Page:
Only 106,185 Americans have selected plans from the insurance marketplaces set up under the Affordable Care Act, falling significantly short of expectations to keep pace on the White House’s target number of seven million people in 2014. Analysts have said at least 500,000 per month would need to be enrolled in order for the White House’s goal to be met.
The Department of Health and Human Services reports that an additional 975,407 have made it through the process by applying and receiving an eligibility determination for a subsidy, although they have not yet selected a plan. The marketplaces are entering their seventh week and the registration website, healthcare.gov, continues to be plagued with problems.
HHS also announced Wednesday that 396,261 Americans have been determined or assessed as eligible for Medicaid or the Children’s Health Insurance Program.
“The promise of quality, affordable coverage is increasingly becoming reality for this first wave of applicants to the Health Insurance Marketplaces,” HHS Secretary Kathleen Sebelius said in the release.
“There is no doubt the level of interest is strong. We expect enrollment will grow substantially throughout the next five months, mirroring the pattern that Massachusetts experienced. They’re also numbers that will grow as the website, HealthCare.gov, continues to make steady improvements.”
In the first month of implementation of the ACA’s open enrollment period which started Oct.1, 502,466 people are “positioned” to have health insurance by 2014. Out of the total 106,185 consumers who have selected a qualified health plan during this period, 79,391 enrolled through a state-based marketplace, covering 14 states and the District of Columbia, and 26,794 have enrolled through the federally-facilitated marketplace, which covers 36 states.
Those who have selected a plan may or may not have paid their monthly premium, the report states. Traditionally, health insurance enrollment is complete upon making a premium payment.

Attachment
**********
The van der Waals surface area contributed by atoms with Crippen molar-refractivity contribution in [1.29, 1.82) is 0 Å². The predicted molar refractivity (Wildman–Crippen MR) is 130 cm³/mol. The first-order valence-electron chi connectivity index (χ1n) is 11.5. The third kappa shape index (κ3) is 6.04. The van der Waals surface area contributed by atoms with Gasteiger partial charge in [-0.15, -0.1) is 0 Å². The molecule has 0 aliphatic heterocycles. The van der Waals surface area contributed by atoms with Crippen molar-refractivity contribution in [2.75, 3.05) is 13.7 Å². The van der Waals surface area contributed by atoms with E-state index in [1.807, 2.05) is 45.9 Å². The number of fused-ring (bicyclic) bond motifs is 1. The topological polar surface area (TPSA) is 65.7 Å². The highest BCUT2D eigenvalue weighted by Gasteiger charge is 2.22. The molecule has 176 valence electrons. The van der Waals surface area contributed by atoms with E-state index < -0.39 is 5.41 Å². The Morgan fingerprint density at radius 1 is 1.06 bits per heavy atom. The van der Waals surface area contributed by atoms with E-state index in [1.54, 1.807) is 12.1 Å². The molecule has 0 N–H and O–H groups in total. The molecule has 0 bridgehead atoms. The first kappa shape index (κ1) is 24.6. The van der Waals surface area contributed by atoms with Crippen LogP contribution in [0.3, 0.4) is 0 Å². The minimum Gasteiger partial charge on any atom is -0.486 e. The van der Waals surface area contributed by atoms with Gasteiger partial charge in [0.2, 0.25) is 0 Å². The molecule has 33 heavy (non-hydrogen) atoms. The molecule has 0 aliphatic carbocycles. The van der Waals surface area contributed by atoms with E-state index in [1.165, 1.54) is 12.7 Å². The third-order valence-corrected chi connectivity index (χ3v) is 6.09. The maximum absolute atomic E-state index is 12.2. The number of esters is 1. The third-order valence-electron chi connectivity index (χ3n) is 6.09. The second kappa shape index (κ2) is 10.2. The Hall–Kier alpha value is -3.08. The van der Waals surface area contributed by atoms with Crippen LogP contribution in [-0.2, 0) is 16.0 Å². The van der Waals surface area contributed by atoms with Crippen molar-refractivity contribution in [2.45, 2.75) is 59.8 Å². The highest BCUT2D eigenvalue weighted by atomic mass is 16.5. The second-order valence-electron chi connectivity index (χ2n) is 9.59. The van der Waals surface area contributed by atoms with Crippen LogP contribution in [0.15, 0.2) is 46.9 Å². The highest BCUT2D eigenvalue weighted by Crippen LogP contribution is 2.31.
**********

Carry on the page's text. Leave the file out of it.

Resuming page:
White House Press Secretary Jay Carney told reporters Tuesday that the administration is counting enrollment the same way Massachusetts did during its health-care overhaul.
“I would refer you to HHS and CMS for how they define enrollment, “Carney said. “I can tell you that it is consistent with the way Massachusetts did it. It is consistent with the way the states are doing it. The marketplace experience or process ends when a person selects a plan -- essentially presses "enroll" in a plan. And after that, it becomes a contract between the private insurer and the individual. So the process they're using, as I understand it, will be consistent with what Massachusetts did and with what the states are doing.”
An estimated 26 million visitors have logged on to both the federal and state exchanges in the first month of open enrollment. In addition, HHS reports an estimated 3,158,436 calls to both state and federal call centers.
Under the ACA, all Americans must have coverage by the end of open enrollment period on March 31, 2014. If they fail to enroll in a plan and have a gap in coverage for three consecutive months, they will face a penalty of $95 or 1% of their annual income for every year they do not have a policy.
The Obama Administration had projected it would need to enroll seven million Americans in the first year of the ACA’s implementation, 2.7 million of which would be young and healthy people needed to keep policy premiums low.